A Possible 2.5 Idea, maybe?

From: Brent D. Norris (brent@biglinux.tccw.wku.edu)
Date: Fri Jun 29 2001 - 08:17:25 EST

Recently one more than one subject there have been comments along the
lines of, "Do x, y and z because it would be great on desktops" and then
someone else will say "NO! becausing doing x, y, and z will make servers
run slow." Then as a final note someone else will say "Do y and z, but
not x, because that will make my handheld linux project a lot better."
Now whatever is eventually decided in each discusion, normally one
group/user walks away feeling they are getting the shortend of the stick.

Now many of these things are configurable. If it is the amount of
messages that the boot of the kernel makes or even the "motivation" and
actions that the VM takes. It seems possible to configure the kernel so
that it would work optimally for each of the groups. The problem is that
the code in these sections is having to work in too different of
situations. Example : The VM is now somewhat more tweaked for servers
than it was previously. Many people were concerned about the
"interactivity" of it. Now it seems that it would be possible to change
the vm code so that it worked better for desktop users, but the
maintainers are not eager to do that because it would slow linux down in
the server market.

This all stems from one problem, which is a really great problem to have
if you must have a problem. Linux is spreading to largely different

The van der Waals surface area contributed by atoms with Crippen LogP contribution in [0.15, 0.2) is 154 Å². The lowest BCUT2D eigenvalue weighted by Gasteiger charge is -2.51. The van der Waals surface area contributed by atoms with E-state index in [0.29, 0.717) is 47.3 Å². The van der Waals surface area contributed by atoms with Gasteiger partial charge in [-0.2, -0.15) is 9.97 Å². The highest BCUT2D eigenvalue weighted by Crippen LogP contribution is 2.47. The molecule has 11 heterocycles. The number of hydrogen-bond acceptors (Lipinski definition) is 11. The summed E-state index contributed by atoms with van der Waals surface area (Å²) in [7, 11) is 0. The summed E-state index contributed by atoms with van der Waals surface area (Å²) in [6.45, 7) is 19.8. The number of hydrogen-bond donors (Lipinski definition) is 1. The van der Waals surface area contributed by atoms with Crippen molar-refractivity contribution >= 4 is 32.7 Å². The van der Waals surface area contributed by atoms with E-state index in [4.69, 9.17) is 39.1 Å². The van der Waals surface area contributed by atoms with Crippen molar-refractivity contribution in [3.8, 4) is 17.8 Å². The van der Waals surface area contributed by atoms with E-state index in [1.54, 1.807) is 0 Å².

kinds of machines with many different purposes. Microsoft solved this
problem by having several different kernels (NT code base for servers, 9x
code base for desktops, CE code base for handhelds), and this is somewhat
like what the "forking is a good thing" messge recommended for linux. I
disagree with that concept though. It is easy to see the trouble
microsoft is having with that and now they are trying to slowly merge the
two (NT,9x) together.

Instead of forking the kernel or catering only to one group, instead why
not try this: Using the new CML2 tools and rulesets, make it possible to
have the kernel configured for the type of job it will be doing? Just
like CML2 asks our CPU type (i386, alpha, althon ...) and then goes out
and configures options for that, have it ask people "Is your machine a
server, workstation, embedded/handheld?" and configure things in the
kernel like the VM, bootup and others to optimize it for that job type?

Brent Norris

Executive Advisor -- WKU-Linux

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This archive was generated by hypermail 2b29 : Sat Jun 30 2001 - 21:00:22 EST